Despite the progress GPPD has made over nearly the last decade and the resources to help officers, Scesney also recognizes the challenges of hiring officers and reviewing policies to continue improving the department’s ability to serve the community.

“Improving is a continual process,” he said. “Agencies need to understand that policies and procedures need to be constantly reviewed. We’ve got a lot of policies, but we lay eyes on every single one at least once every three years, because there are things that change and need to be changed.

“It’s important to realize that policy is, in my opinion, not the answer. One of the biggest problems we’re encountering in police work right now is officers that never should have been in the profession in the first place.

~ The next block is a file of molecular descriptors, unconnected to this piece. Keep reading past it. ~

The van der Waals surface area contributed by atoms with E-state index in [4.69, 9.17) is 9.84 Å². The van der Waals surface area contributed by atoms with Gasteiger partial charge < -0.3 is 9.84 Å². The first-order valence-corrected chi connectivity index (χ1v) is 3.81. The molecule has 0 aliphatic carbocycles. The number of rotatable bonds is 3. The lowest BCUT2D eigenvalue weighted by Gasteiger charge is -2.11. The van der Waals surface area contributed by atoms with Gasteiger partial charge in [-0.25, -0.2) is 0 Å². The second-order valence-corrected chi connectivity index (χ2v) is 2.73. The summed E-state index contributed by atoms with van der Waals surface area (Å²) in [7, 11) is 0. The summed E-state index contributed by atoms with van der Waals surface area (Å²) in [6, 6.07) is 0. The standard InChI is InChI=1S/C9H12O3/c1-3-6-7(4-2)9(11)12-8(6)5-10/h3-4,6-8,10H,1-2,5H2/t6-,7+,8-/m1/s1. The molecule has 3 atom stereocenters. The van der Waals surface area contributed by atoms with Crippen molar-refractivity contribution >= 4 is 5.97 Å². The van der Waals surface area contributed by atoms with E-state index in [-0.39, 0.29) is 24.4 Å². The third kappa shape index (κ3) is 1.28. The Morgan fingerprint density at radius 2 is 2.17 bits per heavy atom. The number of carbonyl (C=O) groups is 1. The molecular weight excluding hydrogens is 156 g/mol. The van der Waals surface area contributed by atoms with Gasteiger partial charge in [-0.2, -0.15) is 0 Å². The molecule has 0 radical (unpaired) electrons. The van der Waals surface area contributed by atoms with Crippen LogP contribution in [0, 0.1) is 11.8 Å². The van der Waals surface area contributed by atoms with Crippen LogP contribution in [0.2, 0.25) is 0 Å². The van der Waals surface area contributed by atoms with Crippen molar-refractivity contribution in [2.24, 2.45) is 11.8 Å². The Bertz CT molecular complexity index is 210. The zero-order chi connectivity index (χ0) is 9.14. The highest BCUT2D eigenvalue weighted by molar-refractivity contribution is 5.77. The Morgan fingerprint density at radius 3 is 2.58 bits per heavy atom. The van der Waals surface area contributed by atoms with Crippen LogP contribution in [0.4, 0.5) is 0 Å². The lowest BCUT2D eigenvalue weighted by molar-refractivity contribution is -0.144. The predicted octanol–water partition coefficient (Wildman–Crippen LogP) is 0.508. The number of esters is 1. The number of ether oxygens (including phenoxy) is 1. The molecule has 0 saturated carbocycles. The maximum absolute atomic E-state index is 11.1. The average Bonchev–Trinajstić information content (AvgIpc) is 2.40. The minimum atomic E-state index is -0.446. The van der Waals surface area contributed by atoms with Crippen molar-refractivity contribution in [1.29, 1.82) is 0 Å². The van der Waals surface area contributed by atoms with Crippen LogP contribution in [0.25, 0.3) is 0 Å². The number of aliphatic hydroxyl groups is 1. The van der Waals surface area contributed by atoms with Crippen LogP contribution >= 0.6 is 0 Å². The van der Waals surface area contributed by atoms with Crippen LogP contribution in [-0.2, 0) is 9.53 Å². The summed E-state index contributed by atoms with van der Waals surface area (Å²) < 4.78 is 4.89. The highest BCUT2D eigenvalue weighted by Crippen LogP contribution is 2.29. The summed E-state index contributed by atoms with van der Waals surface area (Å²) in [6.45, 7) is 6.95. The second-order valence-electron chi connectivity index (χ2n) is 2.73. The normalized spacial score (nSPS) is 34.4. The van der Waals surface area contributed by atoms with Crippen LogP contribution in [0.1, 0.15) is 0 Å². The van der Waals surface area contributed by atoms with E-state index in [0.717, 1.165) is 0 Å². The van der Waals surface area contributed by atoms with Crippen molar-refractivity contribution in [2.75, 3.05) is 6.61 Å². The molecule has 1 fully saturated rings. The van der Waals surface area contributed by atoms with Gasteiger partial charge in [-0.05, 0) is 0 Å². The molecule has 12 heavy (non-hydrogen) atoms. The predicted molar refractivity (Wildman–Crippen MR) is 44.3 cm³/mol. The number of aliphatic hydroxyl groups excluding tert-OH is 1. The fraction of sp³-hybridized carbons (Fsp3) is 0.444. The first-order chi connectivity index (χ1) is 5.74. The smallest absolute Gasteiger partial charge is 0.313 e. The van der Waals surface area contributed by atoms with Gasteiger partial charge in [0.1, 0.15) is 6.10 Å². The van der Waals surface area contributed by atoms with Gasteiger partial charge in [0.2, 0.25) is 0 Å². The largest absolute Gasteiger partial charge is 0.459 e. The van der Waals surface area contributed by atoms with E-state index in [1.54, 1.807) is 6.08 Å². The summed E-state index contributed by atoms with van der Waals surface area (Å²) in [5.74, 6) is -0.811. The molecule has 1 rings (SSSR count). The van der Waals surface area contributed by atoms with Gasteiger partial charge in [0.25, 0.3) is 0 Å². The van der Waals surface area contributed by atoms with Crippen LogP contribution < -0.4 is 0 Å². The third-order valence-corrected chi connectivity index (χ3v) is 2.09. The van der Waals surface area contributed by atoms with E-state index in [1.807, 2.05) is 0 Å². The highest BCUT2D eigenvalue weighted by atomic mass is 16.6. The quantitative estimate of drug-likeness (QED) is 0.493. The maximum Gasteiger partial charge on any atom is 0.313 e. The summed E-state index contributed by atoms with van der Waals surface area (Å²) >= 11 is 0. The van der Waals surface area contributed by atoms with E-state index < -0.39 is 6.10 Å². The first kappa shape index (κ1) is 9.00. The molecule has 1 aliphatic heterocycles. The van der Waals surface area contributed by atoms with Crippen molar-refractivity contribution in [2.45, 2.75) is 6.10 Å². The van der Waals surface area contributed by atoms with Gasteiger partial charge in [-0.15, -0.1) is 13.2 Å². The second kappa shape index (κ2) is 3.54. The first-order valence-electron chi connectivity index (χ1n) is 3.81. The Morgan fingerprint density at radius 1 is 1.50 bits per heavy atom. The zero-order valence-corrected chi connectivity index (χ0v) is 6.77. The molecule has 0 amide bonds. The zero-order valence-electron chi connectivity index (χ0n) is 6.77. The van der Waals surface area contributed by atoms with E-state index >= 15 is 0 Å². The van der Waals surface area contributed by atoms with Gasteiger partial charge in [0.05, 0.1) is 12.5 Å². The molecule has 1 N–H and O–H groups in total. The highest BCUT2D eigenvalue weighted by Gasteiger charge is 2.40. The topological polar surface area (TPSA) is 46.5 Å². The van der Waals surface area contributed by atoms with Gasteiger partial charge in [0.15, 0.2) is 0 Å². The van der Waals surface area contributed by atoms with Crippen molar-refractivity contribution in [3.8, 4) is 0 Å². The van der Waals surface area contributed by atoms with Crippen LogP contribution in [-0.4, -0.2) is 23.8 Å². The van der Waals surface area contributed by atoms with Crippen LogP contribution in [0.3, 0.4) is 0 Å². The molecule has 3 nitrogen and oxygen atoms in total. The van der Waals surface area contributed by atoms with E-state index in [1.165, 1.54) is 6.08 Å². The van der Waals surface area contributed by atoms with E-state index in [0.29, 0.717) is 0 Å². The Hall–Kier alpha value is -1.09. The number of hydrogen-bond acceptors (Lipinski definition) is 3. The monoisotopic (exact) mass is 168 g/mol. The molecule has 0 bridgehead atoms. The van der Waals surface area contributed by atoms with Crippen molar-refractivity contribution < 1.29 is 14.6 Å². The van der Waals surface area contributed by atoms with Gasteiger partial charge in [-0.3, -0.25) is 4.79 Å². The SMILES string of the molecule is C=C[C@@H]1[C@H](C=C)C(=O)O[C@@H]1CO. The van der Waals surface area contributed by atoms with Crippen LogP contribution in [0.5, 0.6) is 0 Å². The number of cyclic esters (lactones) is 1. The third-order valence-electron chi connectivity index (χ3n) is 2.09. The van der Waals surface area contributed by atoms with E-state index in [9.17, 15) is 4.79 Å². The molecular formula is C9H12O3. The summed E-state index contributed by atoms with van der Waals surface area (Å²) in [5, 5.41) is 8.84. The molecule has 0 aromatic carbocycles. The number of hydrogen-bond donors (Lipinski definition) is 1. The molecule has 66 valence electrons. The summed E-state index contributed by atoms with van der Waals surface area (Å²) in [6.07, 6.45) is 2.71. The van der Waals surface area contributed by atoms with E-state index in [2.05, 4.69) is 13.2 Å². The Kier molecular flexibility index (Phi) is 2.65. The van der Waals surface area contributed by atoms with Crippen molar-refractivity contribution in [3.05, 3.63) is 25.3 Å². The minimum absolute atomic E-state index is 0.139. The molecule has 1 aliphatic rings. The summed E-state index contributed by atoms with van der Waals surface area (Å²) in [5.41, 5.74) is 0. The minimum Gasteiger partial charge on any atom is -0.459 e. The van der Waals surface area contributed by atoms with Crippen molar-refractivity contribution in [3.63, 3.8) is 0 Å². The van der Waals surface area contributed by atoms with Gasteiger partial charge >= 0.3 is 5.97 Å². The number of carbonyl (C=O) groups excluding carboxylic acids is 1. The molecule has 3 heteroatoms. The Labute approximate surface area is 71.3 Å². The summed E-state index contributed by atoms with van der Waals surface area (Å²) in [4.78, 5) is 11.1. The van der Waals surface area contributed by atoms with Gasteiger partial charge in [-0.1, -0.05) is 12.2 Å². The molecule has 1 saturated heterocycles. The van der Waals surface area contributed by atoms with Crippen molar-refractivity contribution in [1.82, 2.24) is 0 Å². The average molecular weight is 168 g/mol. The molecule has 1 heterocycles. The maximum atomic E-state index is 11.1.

“We have to be very, very diligent about reviewing these applicants before they get into our profession and understand that’s a challenging problem. We have to pick the best of the best and make sure that they meet our moral code. It is absolutely destructive to even have one cop who is unethical on the force.

“We continue to do everything we can to keep our community safe,” Scesney said. “That’s done through a meaningful partnership that we’ve already established, but we are going to continue to work toward making sure everyone in our community is treated with dignity and respect during every interaction every day.”